Social Cost-Benefit Analysis of Schiphol growth and contraction. Analysis of growth and contraction for prosperity of the Netherlands and Schiphol region

Social cost-benefit analysis (SCBA) is a tool used for integral comparison of alternative project options by expressing their impacts as far as possible in monetary terms and then summing them. This includes impacts to which a monetary value is not generally (or only partly) assigned, like emissions of CO2 and air pollutants. In this study SCBA was used to compare the impact on economic welfare of three alternatives for Schiphol Airport moving forward, looking specifically at the local and regional impacts as these are most relevant for the project principal, Aalsmeer municipality.

We present the net welfare impacts of two policy alternatives for Schiphol: contraction to 375,000 flights and growth to 540,000 flights annually, comparing these with a baseline in which the flight ceiling remains at 500,000. Both alternatives assume the ceiling depends partly on international restrictions on the number of incoming and outgoing flights; they differ in the degree to which this restriction is limiting.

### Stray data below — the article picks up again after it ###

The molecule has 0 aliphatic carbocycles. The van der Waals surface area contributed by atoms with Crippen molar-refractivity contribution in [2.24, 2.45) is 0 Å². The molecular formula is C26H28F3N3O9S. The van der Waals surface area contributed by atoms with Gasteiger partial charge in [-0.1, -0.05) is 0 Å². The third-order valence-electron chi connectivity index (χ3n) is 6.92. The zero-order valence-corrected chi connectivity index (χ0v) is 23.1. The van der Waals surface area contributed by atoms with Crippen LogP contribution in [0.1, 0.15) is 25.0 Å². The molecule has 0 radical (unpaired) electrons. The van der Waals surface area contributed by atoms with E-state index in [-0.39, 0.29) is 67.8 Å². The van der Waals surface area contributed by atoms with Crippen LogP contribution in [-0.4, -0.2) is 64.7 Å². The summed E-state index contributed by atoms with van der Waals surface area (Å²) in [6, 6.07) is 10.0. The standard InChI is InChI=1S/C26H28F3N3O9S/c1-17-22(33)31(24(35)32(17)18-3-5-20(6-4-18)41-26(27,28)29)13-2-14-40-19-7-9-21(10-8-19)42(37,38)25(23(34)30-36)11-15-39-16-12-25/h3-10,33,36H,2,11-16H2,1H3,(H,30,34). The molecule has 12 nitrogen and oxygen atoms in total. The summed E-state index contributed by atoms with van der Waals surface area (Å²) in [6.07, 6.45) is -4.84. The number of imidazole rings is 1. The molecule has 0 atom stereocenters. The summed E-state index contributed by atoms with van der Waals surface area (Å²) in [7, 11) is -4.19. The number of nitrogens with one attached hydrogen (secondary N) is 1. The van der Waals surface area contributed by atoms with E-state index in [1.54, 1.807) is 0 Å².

The alternatives were analysed against two backgrounds: the WLO-High and WLO-Low scenarios. In WLO-High, international aviation grows substantially, with international collaboration leading to vigorous climate policy and consequently a major increase in CO2 price. In WLO-Low, there is only modest growth, with far more limited climate policy.

In WLO-High Lelystad Airport comes online, in WLO-Low it does not. An exception to this assumption was made for the contraction alternative in WLO-Low, where two subvariants were modelled. In one, Schiphol largely retains its hub function, by transferring holiday flights to Lelystad; in the other the hub function comes under pressure because Lelystad is not opened, removing the potential for holiday flight transfer.